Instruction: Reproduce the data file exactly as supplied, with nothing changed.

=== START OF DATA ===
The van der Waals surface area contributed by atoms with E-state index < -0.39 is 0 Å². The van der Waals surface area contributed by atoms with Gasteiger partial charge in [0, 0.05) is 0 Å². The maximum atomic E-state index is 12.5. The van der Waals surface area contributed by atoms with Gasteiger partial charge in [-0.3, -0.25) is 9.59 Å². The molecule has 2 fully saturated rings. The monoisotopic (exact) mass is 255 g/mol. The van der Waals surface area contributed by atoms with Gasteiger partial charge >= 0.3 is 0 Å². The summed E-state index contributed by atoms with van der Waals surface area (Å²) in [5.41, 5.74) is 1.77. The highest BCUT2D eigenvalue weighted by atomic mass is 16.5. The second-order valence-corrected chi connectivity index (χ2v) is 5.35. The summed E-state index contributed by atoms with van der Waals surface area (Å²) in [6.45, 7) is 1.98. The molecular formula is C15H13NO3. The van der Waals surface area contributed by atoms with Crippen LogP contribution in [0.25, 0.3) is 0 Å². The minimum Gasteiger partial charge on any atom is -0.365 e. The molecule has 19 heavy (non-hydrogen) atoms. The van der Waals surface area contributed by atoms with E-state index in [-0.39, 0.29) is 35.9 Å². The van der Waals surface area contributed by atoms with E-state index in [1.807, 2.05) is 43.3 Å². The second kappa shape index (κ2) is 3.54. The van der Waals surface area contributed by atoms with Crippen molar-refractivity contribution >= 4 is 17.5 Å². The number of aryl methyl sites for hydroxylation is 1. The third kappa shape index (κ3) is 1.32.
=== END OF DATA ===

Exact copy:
The van der Waals surface area contributed by atoms with E-state index < -0.39 is 0 Å². The van der Waals surface area contributed by atoms with Gasteiger partial charge in [0, 0.05) is 0 Å². The maximum atomic E-state index is 12.5. The van der Waals surface area contributed by atoms with Gasteiger partial charge in [-0.3, -0.25) is 9.59 Å². The molecule has 2 fully saturated rings. The monoisotopic (exact) mass is 255 g/mol. The van der Waals surface area contributed by atoms with Gasteiger partial charge >= 0.3 is 0 Å². The summed E-state index contributed by atoms with van der Waals surface area (Å²) in [5.41, 5.74) is 1.77. The highest BCUT2D eigenvalue weighted by atomic mass is 16.5. The second-order valence-corrected chi connectivity index (χ2v) is 5.35. The summed E-state index contributed by atoms with van der Waals surface area (Å²) in [6.45, 7) is 1.98. The molecular formula is C15H13NO3. The van der Waals surface area contributed by atoms with Crippen LogP contribution in [0.25, 0.3) is 0 Å². The minimum Gasteiger partial charge on any atom is -0.365 e. The molecule has 19 heavy (non-hydrogen) atoms. The van der Waals surface area contributed by atoms with E-state index in [-0.39, 0.29) is 35.9 Å². The van der Waals surface area contributed by atoms with E-state index in [1.807, 2.05) is 43.3 Å². The second kappa shape index (κ2) is 3.54. The van der Waals surface area contributed by atoms with Crippen molar-refractivity contribution >= 4 is 17.5 Å². The number of aryl methyl sites for hydroxylation is 1. The third kappa shape index (κ3) is 1.32.